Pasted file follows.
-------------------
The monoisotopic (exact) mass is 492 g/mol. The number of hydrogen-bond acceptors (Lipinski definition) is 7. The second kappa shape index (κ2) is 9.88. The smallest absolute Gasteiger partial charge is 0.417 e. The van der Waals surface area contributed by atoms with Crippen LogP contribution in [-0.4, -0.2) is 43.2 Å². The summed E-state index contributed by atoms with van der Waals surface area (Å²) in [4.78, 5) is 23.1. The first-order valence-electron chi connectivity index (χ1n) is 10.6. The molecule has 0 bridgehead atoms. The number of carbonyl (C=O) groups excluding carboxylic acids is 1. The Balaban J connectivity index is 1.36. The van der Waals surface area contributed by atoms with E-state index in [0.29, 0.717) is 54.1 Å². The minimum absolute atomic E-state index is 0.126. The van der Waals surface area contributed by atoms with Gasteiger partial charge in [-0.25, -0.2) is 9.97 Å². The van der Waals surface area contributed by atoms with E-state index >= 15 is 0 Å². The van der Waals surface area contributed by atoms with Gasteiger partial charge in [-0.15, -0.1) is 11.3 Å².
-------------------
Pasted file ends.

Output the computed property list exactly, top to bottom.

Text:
The monoisotopic (exact) mass is 492 g/mol. The number of hydrogen-bond acceptors (Lipinski definition) is 7. The second kappa shape index (κ2) is 9.88. The smallest absolute Gasteiger partial charge is 0.417 e. The van der Waals surface area contributed by atoms with Crippen LogP contribution in [-0.4, -0.2) is 43.2 Å². The summed E-state index contributed by atoms with van der Waals surface area (Å²) in [4.78, 5) is 23.1. The first-order valence-electron chi connectivity index (χ1n) is 10.6. The molecule has 0 bridgehead atoms. The number of carbonyl (C=O) groups excluding carboxylic acids is 1. The Balaban J connectivity index is 1.36. The van der Waals surface area contributed by atoms with E-state index in [0.29, 0.717) is 54.1 Å². The minimum absolute atomic E-state index is 0.126. The van der Waals surface area contributed by atoms with Gasteiger partial charge in [-0.25, -0.2) is 9.97 Å². The van der Waals surface area contributed by atoms with E-state index >= 15 is 0 Å². The van der Waals surface area contributed by atoms with Gasteiger partial charge in [-0.15, -0.1) is 11.3 Å².